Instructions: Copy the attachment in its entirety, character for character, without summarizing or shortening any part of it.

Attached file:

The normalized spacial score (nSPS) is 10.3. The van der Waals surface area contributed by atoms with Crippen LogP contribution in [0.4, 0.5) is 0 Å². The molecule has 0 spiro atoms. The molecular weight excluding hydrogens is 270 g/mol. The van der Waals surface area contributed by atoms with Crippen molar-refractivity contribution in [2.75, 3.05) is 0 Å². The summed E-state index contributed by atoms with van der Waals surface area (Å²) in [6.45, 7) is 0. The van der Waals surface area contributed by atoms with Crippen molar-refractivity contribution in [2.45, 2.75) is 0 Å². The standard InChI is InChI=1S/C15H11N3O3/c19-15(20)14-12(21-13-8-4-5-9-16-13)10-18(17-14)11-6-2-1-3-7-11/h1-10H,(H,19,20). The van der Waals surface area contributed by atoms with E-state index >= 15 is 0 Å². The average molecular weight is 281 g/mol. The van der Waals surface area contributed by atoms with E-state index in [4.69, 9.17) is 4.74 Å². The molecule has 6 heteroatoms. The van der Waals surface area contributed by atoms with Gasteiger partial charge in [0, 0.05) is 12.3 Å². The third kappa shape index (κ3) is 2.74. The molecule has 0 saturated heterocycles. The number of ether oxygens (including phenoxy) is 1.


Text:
The normalized spacial score (nSPS) is 10.3. The van der Waals surface area contributed by atoms with Crippen LogP contribution in [0.4, 0.5) is 0 Å². The molecule has 0 spiro atoms. The molecular weight excluding hydrogens is 270 g/mol. The van der Waals surface area contributed by atoms with Crippen molar-refractivity contribution in [2.75, 3.05) is 0 Å². The summed E-state index contributed by atoms with van der Waals surface area (Å²) in [6.45, 7) is 0. The van der Waals surface area contributed by atoms with Crippen molar-refractivity contribution in [2.45, 2.75) is 0 Å². The standard InChI is InChI=1S/C15H11N3O3/c19-15(20)14-12(21-13-8-4-5-9-16-13)10-18(17-14)11-6-2-1-3-7-11/h1-10H,(H,19,20). The van der Waals surface area contributed by atoms with E-state index >= 15 is 0 Å². The average molecular weight is 281 g/mol. The van der Waals surface area contributed by atoms with E-state index in [4.69, 9.17) is 4.74 Å². The molecule has 6 heteroatoms. The van der Waals surface area contributed by atoms with Gasteiger partial charge in [0, 0.05) is 12.3 Å². The third kappa shape index (κ3) is 2.74. The molecule has 0 saturated heterocycles. The number of ether oxygens (including phenoxy) is 1.